Lord Dexter died at his house, on the 26th of October, 1806, in his 60th year, and by direction of the Board of Health, his remains were interred in the common burying place. His grave is marked by a simple stone.
The Dexter mansion, is yet standing, and is a very fine tenement, but retains few traces of the whims of its late proprietor. Of the images, upwards of forty in number, only the three Presidents now remain, the others having been cast down by the resistless hand of time. Some of them were blown down in the great gale of September, 1815, and were sold at auction.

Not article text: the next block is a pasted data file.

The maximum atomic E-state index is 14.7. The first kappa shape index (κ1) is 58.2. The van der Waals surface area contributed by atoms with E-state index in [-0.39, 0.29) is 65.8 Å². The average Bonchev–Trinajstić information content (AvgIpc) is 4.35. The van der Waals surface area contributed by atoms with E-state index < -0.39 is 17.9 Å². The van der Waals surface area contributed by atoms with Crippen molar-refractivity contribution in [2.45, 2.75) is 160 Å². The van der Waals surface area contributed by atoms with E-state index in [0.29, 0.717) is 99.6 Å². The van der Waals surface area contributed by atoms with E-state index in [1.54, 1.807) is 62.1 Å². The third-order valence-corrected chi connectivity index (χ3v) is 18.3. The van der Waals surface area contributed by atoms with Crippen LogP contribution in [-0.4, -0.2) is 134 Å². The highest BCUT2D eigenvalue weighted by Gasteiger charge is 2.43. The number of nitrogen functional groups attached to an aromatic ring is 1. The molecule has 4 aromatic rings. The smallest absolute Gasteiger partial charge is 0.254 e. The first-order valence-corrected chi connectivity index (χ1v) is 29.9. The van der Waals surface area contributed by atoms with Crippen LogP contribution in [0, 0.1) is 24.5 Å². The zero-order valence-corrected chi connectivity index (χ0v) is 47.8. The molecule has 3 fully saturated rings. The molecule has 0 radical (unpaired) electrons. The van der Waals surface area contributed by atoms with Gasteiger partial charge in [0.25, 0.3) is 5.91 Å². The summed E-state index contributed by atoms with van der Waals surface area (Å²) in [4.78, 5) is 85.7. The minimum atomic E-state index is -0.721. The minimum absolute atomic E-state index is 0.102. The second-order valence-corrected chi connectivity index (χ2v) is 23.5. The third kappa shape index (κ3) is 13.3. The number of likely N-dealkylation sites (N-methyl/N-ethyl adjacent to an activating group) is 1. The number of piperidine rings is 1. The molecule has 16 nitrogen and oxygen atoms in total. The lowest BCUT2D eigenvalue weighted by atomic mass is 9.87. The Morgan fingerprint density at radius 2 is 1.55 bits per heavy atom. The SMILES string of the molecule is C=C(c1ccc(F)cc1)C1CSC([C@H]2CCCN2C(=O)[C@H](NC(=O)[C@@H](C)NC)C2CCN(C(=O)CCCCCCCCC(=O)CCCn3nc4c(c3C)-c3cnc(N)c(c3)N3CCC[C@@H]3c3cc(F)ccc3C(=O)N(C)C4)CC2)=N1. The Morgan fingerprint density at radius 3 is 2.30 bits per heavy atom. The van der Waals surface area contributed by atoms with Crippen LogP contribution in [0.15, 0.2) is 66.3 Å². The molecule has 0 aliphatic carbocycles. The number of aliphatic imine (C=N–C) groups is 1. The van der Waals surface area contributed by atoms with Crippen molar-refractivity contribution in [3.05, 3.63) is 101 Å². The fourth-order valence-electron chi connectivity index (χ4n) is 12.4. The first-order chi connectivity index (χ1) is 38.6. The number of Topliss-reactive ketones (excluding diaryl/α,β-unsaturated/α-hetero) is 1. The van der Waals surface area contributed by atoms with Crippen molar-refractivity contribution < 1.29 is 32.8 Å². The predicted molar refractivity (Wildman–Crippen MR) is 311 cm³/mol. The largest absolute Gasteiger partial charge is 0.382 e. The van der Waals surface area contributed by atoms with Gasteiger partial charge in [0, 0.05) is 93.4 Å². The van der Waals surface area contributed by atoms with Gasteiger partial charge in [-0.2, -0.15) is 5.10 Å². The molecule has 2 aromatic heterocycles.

The cut fronting the Biography gives a very excellent and faithful representation of Lord Dexter in his walking habits, and the likeness of the dog is equally perfect. The dog was perfectly black and the skin as entirely free from hair as that of an elephant. He differed as much from other dogs as did his master and his friend, the poet, differ from other people. The likenesses of all three were drawn with great accuracy by James Aiken, Esq. now a resident of Philadelphia, and could the patron and the poet be seen in proper person, dressed in the costume of that day, they would be objects of great curiosity. But they are gone, and of each it may be truly said,
We ne'er shall look upon his like again.